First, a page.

As we crawl deeper down the Meltdown/Spectre bunny hole, Microsoft released on Friday night a weird, download-only patch that disables the “fix” that’
As we crawl deeper down the Meltdown/Spectre bunny hole, Microsoft released on Friday night a weird, download-only patch that disables the “fix” that’s supposed to protect you against one of the Spectre variants. It’s the same patch, that works the same way, on every version of Windows, from Win7 to the latest Win10 beta builds.
I’m tempted to call it an out-of-band patch, but truth is that all of this month’s patches have been out of band.
You’ve no doubt been inundated by the news about Meltdown and Spectre, the two (actually, three) highly publicized security vulnerabilities in essentially all modern computer chips that, at this point, has never been seen on a real, live, in-the-wild computer.
You all know that Intel has acknowledged that its latest firmware patches can cause “higher system reboots after applying firmware updates” in essentially all modern versions of its chips. If you’ve been paying attention, you also know that, on the software side, Microsoft has patched, bricked (more accurately, “rendered unbootable”), pulled, repatched and generally changed Windows patching from a once-a-month headache to an advanced persistent threat.
Now for something completely different.
On Friday night, Microsoft released a strange patch called KB 4078130 that “disables mitigation against Spectre, variant 2.” The KB article goes to great lengths describing how Intel’s the bad guy and its microcode patches don’t work right:
While Intel tests, updates and deploys new microcode, we are making available an out of band update today, KB4078130, that specifically disables only the mitigation against CVE-2017-5715 – “Branch target injection vulnerability.” In our testing this update has been found to prevent the behavior described.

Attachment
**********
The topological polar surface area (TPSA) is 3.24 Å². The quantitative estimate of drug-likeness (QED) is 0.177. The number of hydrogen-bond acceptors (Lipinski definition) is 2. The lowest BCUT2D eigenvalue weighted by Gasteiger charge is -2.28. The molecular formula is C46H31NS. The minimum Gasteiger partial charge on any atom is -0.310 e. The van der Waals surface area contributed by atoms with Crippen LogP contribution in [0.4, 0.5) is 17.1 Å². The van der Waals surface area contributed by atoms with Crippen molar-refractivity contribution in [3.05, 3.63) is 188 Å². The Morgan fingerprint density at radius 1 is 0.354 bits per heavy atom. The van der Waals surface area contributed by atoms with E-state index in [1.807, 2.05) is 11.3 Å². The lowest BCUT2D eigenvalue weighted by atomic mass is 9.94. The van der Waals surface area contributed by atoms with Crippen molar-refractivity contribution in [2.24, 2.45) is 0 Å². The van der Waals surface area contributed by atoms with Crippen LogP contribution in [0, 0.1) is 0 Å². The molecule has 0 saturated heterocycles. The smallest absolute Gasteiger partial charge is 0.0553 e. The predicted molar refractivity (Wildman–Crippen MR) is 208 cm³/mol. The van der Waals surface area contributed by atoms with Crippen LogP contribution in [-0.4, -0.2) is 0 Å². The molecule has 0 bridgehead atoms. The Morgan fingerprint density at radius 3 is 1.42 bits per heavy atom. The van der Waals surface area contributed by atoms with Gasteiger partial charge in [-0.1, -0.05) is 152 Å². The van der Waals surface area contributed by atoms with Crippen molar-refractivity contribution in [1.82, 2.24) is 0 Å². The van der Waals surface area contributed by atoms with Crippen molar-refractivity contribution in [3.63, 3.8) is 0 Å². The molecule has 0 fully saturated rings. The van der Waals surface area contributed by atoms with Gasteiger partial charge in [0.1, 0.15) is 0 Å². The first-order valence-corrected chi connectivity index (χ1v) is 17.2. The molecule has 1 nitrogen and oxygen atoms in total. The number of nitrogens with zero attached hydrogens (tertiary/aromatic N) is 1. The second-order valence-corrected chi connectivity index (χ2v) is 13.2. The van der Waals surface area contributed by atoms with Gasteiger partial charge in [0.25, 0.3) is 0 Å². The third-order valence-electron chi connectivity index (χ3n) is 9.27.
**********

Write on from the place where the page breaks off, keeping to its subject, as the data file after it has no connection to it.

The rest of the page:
There aren’t any details, but apparently this patch — which isn’t being sent out the Windows Update chute — adds two registry settings that “manually disable mitigation against Spectre Variant 2”:
“HKEY_LOCAL_MACHINESYSTEMCurrentControlSetControlSession ManagerMemory Management” /v FeatureSettingsOverride /t REG_DWORD /d 1 /f
“HKEY_LOCAL_MACHINESYSTEMCurrentControlSetControlSession ManagerMemory Management” /v FeatureSettingsOverrideMask /t REG_DWORD /d 1 /f
It appears that these are the same changes implemented weeks ago by Steve Gibson in his InSpectre program. Steve’s program gives you the option to turn off Spectre protection. The registry keys were originally documented on Jan. 3 — they’re hardly new.
But how, you may ask, does KB 4078130 actually work? It probably doesn’t disable Intel’s BIOS/UEFI firmware (although there was one occasion I can recall, years ago, when a Windows patch did update Intel microcode). More likely, the registry changes implement some sort of bypass within Windows itself to avoid using the dicey Spectre 2 part of the Intel microcode. Only Microsoft knows for sure, and Microsoft ain’t saying.
So, the proverbial bottom line: Should you be concerned?
Short answer, no. In particular, if you’ve followed my recommendations and avoided this entire Meltdown/Spectre upgrading debacle — haven’t installed any of this month’s patches, haven’t installed the latest BIOS/UEFI microcode — there’s nothing in KB 4078130 that’s of interest.
On the other hand, if you have installed your vendor’s microcode update, and you’ve installed the January Windows patches (one or more of the gazillion on offer), and you’re having problems — your machine stops unexpectedly, or performance hit the bottom of a molasses sludge pit — then installing KB 4078130 may help. Or maybe not.
Thx, @MrBrian, @abbodi86
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